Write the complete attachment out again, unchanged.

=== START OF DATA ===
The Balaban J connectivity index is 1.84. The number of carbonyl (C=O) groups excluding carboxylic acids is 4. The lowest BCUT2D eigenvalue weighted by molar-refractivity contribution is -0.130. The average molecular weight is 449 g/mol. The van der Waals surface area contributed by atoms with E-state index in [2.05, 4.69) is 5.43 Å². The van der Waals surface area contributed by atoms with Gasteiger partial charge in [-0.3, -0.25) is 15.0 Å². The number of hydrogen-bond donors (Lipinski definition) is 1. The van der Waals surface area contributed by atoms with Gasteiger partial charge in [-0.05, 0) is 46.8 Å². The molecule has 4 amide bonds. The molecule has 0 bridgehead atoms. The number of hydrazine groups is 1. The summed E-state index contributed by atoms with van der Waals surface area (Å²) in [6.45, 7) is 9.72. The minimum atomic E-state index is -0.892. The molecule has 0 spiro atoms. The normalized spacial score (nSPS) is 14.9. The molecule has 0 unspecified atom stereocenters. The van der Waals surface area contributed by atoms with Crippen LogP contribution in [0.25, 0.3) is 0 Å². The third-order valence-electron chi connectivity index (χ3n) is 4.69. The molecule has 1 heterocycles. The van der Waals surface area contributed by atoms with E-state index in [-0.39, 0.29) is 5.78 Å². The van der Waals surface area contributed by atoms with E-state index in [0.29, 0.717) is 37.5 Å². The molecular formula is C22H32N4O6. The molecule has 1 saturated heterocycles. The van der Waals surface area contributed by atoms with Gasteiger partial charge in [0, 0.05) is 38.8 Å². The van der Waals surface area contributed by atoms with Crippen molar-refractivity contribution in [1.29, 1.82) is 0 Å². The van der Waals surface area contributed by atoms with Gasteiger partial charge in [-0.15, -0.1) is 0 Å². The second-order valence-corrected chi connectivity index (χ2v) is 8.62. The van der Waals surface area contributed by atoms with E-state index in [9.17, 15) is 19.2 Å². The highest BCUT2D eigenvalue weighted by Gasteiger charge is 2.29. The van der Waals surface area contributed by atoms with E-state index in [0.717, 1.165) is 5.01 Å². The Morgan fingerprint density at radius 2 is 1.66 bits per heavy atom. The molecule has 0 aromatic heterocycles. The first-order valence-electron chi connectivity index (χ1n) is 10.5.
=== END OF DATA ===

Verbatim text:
The Balaban J connectivity index is 1.84. The number of carbonyl (C=O) groups excluding carboxylic acids is 4. The lowest BCUT2D eigenvalue weighted by molar-refractivity contribution is -0.130. The average molecular weight is 449 g/mol. The van der Waals surface area contributed by atoms with E-state index in [2.05, 4.69) is 5.43 Å². The van der Waals surface area contributed by atoms with Gasteiger partial charge in [-0.3, -0.25) is 15.0 Å². The number of hydrogen-bond donors (Lipinski definition) is 1. The van der Waals surface area contributed by atoms with Gasteiger partial charge in [-0.05, 0) is 46.8 Å². The molecule has 4 amide bonds. The molecule has 0 bridgehead atoms. The number of hydrazine groups is 1. The summed E-state index contributed by atoms with van der Waals surface area (Å²) in [6.45, 7) is 9.72. The minimum atomic E-state index is -0.892. The molecule has 0 spiro atoms. The normalized spacial score (nSPS) is 14.9. The molecule has 0 unspecified atom stereocenters. The van der Waals surface area contributed by atoms with Crippen LogP contribution in [0.25, 0.3) is 0 Å². The third-order valence-electron chi connectivity index (χ3n) is 4.69. The molecule has 1 heterocycles. The van der Waals surface area contributed by atoms with E-state index in [-0.39, 0.29) is 5.78 Å². The van der Waals surface area contributed by atoms with E-state index in [0.29, 0.717) is 37.5 Å². The molecular formula is C22H32N4O6. The molecule has 1 saturated heterocycles. The van der Waals surface area contributed by atoms with Gasteiger partial charge in [0, 0.05) is 38.8 Å². The van der Waals surface area contributed by atoms with Crippen molar-refractivity contribution in [1.29, 1.82) is 0 Å². The van der Waals surface area contributed by atoms with Gasteiger partial charge in [-0.15, -0.1) is 0 Å². The second-order valence-corrected chi connectivity index (χ2v) is 8.62. The van der Waals surface area contributed by atoms with E-state index in [9.17, 15) is 19.2 Å². The highest BCUT2D eigenvalue weighted by Gasteiger charge is 2.29. The van der Waals surface area contributed by atoms with E-state index in [0.717, 1.165) is 5.01 Å². The Morgan fingerprint density at radius 2 is 1.66 bits per heavy atom. The molecule has 0 aromatic heterocycles. The first-order valence-electron chi connectivity index (χ1n) is 10.5.